13.8 Decline and Renewal

Some U.S. Inner-city neighborhoods have been gentrified.

Inner Cities

Inner cities in the United States contain concentrations of low income people who face a variety of economic, social, and physical challenges very different from those faced by suburban residents.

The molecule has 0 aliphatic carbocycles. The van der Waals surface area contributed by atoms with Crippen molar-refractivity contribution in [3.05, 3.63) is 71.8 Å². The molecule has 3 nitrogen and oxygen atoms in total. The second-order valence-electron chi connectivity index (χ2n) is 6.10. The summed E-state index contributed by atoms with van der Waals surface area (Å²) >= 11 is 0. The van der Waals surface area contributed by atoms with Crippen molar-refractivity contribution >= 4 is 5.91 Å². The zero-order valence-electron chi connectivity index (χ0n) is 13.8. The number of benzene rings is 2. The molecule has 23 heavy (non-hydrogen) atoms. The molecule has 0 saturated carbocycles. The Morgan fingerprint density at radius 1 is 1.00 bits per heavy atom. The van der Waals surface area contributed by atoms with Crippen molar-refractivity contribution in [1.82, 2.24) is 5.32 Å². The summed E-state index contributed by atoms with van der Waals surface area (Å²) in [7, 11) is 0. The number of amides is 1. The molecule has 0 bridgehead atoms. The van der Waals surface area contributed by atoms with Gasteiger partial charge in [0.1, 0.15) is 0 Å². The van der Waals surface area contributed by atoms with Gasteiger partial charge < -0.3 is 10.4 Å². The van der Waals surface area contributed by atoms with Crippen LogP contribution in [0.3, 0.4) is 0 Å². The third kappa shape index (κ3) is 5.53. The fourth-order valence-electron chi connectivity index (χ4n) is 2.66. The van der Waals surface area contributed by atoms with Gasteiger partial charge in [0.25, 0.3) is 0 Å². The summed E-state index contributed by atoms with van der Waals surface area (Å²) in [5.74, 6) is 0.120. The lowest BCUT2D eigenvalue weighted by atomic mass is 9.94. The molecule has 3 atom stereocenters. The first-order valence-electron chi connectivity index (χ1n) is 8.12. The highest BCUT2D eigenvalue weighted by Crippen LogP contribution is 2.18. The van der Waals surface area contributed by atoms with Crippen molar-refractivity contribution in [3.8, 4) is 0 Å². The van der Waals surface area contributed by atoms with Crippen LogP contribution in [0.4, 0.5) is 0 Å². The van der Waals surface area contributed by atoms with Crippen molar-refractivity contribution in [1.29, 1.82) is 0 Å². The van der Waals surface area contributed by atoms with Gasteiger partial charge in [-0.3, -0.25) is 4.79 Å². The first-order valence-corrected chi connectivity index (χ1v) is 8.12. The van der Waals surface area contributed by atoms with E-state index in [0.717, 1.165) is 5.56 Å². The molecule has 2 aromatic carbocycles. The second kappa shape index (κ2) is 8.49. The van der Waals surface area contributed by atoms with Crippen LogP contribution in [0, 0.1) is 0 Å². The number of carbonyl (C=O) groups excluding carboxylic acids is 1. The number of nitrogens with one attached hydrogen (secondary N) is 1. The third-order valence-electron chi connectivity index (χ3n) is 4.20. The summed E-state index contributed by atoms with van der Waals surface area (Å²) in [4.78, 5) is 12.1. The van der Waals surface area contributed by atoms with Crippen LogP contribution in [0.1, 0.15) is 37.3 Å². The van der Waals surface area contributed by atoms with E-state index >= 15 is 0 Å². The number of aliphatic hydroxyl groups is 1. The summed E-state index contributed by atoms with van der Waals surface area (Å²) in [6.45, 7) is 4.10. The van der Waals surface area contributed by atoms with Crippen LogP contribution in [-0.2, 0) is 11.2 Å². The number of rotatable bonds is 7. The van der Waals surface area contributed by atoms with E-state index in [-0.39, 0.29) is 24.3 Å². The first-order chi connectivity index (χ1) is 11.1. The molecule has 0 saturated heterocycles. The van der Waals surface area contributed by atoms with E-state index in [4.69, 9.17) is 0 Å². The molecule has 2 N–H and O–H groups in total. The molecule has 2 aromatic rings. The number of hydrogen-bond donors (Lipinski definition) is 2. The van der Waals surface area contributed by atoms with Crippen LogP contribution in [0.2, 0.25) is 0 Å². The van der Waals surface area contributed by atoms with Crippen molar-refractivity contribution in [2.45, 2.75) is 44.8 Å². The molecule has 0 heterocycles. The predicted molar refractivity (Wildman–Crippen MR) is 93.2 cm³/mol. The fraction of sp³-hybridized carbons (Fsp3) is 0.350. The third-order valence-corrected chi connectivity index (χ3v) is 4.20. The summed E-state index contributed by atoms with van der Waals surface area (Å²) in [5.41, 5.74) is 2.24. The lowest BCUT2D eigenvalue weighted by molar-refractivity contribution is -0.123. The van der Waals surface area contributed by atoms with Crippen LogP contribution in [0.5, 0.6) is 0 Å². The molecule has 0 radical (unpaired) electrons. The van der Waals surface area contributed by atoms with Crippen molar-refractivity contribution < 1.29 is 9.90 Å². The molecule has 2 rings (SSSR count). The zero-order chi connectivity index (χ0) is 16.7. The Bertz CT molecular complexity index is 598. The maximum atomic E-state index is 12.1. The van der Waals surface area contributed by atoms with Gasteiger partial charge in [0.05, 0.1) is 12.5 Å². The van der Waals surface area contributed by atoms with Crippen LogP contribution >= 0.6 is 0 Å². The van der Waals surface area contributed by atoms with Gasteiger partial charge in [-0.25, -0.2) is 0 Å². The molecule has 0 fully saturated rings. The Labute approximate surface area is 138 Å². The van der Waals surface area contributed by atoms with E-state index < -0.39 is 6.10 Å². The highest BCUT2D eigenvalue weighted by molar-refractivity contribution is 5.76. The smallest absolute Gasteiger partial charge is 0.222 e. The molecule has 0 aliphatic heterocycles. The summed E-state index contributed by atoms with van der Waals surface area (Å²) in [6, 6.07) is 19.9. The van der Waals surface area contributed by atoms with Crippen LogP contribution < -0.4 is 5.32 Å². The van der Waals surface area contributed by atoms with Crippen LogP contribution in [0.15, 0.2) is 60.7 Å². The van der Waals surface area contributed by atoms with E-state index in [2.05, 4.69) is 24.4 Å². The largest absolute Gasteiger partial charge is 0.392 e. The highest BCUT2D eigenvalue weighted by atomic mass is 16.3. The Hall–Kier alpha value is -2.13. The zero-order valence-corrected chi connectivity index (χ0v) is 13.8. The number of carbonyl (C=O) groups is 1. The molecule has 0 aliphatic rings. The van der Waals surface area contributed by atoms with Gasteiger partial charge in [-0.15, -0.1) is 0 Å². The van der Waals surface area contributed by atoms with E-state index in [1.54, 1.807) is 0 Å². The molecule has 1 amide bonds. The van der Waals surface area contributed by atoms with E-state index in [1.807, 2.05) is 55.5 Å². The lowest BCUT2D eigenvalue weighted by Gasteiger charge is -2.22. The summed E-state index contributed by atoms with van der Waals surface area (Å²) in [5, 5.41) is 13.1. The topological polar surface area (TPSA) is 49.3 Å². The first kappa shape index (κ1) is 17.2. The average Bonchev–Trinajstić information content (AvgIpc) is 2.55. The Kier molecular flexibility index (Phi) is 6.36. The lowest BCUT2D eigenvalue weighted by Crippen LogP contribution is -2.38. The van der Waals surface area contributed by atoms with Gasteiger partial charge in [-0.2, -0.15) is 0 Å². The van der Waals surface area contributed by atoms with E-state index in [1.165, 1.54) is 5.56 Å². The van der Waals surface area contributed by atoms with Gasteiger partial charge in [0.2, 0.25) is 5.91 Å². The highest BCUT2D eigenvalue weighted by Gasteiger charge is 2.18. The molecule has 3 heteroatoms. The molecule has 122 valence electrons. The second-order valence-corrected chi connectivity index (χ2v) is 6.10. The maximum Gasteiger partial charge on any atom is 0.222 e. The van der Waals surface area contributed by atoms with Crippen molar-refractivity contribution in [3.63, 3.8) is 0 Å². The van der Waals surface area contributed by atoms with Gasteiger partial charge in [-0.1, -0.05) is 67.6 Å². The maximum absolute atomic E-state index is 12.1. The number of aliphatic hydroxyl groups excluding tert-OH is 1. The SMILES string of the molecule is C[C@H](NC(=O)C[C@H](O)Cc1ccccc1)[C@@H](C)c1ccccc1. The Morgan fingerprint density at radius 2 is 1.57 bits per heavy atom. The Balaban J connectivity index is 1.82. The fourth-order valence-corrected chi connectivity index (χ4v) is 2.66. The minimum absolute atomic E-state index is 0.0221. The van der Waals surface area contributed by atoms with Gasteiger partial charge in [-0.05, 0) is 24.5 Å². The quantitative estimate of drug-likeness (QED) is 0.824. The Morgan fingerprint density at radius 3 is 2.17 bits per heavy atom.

Findings indicate that change in neighborhood economic status is common, averaging roughly 13 percent per decade; roughly two-thirds of neighborhoods studied in 1950 were of quite different economic status fifty years later. Panel unit root tests for 35 MSAs indicate that neighborhood economic status is a stationary process, consistent with long-running cycles of decline and renewal. In Philadelphia County, a complete cycle appears to last up to 100 years. Aging housing stocks and redevelopment contribute to these patterns, as do local externalities associated with social interactions. Lower-income neighborhoods appear to be especially sensitive to the presence of individuals that provide social capital. Many of the factors that drive change at the local level have large and policy relevant effects.